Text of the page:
Kaziranga National Park: Feb 13—19, 2015

Royal Rajasthan Train Journey Pre-trip

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Departs: Delhi
Tour Limit: 8
Operations Manager: Greg Lopez
Download Itinerary: PDF (101.4 KB)

Route Map


Tour Leaders


Dion Hobcroft

Dion Hobcroft has been working for VENT since 2001. He has led many tours (more than 160) to...

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Greater Adjutant

Greater Adjutant— Photo: K. David Bishop

Located on the south bank of the mighty Brahmaputra River, Kaziranga National Park’s mosaic of marshes, vast reed-beds, riverine woodlands, and lowland subtropical forests literally teem with birds and big mammals. A remnant of the past glories of the grand expansive northeastern wilderness of India, Kaziranga is a place one yearns to return to, time after time.

On previous tours to this reserve we have recorded, in just a few days, more than 230 species of birds and a large number of spectacular mammals, including many close studies of great one-horned rhinoceros, Asian elephant, and the evocative-sounding Hoolock gibbon. The photographic opportunities on this tour are outstanding. We will also stay at the delightful Wild Grass Lodge where the comfort and service of the accommodations adds immeasurably to the overall enjoyment and success of our time in this reserve.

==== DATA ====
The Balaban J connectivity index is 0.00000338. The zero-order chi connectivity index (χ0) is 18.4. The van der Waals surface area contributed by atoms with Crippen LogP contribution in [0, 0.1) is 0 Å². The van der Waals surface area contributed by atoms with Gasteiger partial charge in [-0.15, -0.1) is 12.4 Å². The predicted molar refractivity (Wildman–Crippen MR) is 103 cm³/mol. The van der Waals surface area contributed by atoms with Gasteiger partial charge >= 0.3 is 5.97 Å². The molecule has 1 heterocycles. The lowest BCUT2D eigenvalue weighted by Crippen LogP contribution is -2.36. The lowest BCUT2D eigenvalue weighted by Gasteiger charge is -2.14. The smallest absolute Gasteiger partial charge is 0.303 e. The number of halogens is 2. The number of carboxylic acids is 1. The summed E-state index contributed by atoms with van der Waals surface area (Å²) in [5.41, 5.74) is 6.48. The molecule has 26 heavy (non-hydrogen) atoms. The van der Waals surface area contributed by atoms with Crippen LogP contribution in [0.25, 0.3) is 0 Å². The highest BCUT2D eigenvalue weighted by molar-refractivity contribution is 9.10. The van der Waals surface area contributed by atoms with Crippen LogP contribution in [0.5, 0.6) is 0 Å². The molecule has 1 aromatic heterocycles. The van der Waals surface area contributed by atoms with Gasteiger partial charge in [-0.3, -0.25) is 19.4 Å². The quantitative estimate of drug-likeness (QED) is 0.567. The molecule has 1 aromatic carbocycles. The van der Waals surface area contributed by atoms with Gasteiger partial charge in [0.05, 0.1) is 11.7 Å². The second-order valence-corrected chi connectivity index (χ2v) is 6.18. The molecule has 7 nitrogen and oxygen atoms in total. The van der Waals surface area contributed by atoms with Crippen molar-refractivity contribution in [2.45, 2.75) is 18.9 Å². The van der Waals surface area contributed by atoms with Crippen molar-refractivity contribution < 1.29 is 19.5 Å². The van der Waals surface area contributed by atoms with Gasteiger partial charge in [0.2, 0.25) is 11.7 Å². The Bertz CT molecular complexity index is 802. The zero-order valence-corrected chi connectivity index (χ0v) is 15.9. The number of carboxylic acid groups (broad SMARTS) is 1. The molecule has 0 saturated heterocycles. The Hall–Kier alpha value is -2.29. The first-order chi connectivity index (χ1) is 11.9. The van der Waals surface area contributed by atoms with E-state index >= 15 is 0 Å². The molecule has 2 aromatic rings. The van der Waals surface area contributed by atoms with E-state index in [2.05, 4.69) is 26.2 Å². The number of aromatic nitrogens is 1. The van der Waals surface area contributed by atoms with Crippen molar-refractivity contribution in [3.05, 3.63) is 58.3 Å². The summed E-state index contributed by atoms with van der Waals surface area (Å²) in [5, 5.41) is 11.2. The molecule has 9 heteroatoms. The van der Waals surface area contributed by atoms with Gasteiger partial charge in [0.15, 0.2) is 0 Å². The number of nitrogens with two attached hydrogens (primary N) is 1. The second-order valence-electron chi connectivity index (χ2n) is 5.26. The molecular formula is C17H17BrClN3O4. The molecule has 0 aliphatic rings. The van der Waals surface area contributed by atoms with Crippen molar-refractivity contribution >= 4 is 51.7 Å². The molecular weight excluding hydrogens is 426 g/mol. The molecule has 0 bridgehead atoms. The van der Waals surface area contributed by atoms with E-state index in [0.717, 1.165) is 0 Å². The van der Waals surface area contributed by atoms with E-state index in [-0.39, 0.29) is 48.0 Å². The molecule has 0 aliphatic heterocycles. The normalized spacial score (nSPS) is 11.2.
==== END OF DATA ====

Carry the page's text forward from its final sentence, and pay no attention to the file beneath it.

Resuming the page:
Just to whet your appetite, the following are some of the many bird and mammal highlights we have encountered on previous tours to Kaziranga National Park: hundreds of the globally threatened Spot-billed Pelican flying in to roost; a lingering, close study of the richly colored Cinnamon Bittern; six species of stork including the critically endangered Greater Adjutant and the impressive Black-necked Stork; Pallas’s Fish-Eagle bugling from its nest; four species of vultures at a kill, including Eurasian Griffons (an extreme rarity this far east); point-blank looks at the globally threatened Swamp Francolin; incredible views of two male Bengal Floricans, yet another globally endangered species; mouthwatering views of a male Red-headed Trogon; a gigantic Great Hornbill perched obligingly as we reluctantly took our leave of this fabulous park; a simply exquisite male Little Niltava that stopped us all in our tracks; a surprise pair of totally stunning, migrant Siberian Rubythroats singing in full view; and, perhaps most astonishing of all, a male Grey Peacock-Pheasant working right in front of the entire group in response to our tape.

On previous tours our groups were the first birders to ever see the rare, virtually unknown, and spectacular Black-breasted Parrotbill—a real treat for babbler fans! We also enjoyed sensational views of the similarly little-known Jerdon’s Babbler. All this was to the accompaniment of trumpeting herds of Asian elephants, and Hoolock gibbons’ calls resounding through Panbari forest, raising the hairs on everyone’s necks. Common and nonchalant great one-horned rhinos, capped langurs, and giant squirrels beguiled even the most focused birder. And there is so much more! Tiger, fishing-cat, Wreathed Hornbill—the list is seemingly endless.